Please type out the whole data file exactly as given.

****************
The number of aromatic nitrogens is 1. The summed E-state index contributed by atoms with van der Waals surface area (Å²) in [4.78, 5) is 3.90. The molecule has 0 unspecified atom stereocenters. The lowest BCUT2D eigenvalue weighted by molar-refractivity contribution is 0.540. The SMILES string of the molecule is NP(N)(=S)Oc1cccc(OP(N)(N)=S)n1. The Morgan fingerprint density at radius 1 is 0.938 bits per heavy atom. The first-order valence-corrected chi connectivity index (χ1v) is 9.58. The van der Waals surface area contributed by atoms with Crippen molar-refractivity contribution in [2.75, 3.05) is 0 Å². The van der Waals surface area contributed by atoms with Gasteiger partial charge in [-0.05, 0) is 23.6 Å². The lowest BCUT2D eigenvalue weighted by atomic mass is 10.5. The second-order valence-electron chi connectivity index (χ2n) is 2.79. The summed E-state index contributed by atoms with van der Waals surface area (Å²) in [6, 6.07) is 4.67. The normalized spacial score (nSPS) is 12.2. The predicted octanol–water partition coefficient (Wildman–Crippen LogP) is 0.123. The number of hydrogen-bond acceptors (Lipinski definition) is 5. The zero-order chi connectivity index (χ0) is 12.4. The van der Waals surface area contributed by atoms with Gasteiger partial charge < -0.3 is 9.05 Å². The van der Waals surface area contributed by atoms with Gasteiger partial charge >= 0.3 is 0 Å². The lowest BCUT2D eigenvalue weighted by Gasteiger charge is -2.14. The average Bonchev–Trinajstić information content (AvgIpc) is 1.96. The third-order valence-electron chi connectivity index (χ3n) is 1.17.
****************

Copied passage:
The number of aromatic nitrogens is 1. The summed E-state index contributed by atoms with van der Waals surface area (Å²) in [4.78, 5) is 3.90. The molecule has 0 unspecified atom stereocenters. The lowest BCUT2D eigenvalue weighted by molar-refractivity contribution is 0.540. The SMILES string of the molecule is NP(N)(=S)Oc1cccc(OP(N)(N)=S)n1. The Morgan fingerprint density at radius 1 is 0.938 bits per heavy atom. The first-order valence-corrected chi connectivity index (χ1v) is 9.58. The van der Waals surface area contributed by atoms with Crippen molar-refractivity contribution in [2.75, 3.05) is 0 Å². The van der Waals surface area contributed by atoms with Gasteiger partial charge in [-0.05, 0) is 23.6 Å². The lowest BCUT2D eigenvalue weighted by atomic mass is 10.5. The second-order valence-electron chi connectivity index (χ2n) is 2.79. The summed E-state index contributed by atoms with van der Waals surface area (Å²) in [6, 6.07) is 4.67. The normalized spacial score (nSPS) is 12.2. The predicted octanol–water partition coefficient (Wildman–Crippen LogP) is 0.123. The number of hydrogen-bond acceptors (Lipinski definition) is 5. The zero-order chi connectivity index (χ0) is 12.4. The van der Waals surface area contributed by atoms with Gasteiger partial charge < -0.3 is 9.05 Å². The van der Waals surface area contributed by atoms with Gasteiger partial charge >= 0.3 is 0 Å². The lowest BCUT2D eigenvalue weighted by Gasteiger charge is -2.14. The average Bonchev–Trinajstić information content (AvgIpc) is 1.96. The third-order valence-electron chi connectivity index (χ3n) is 1.17.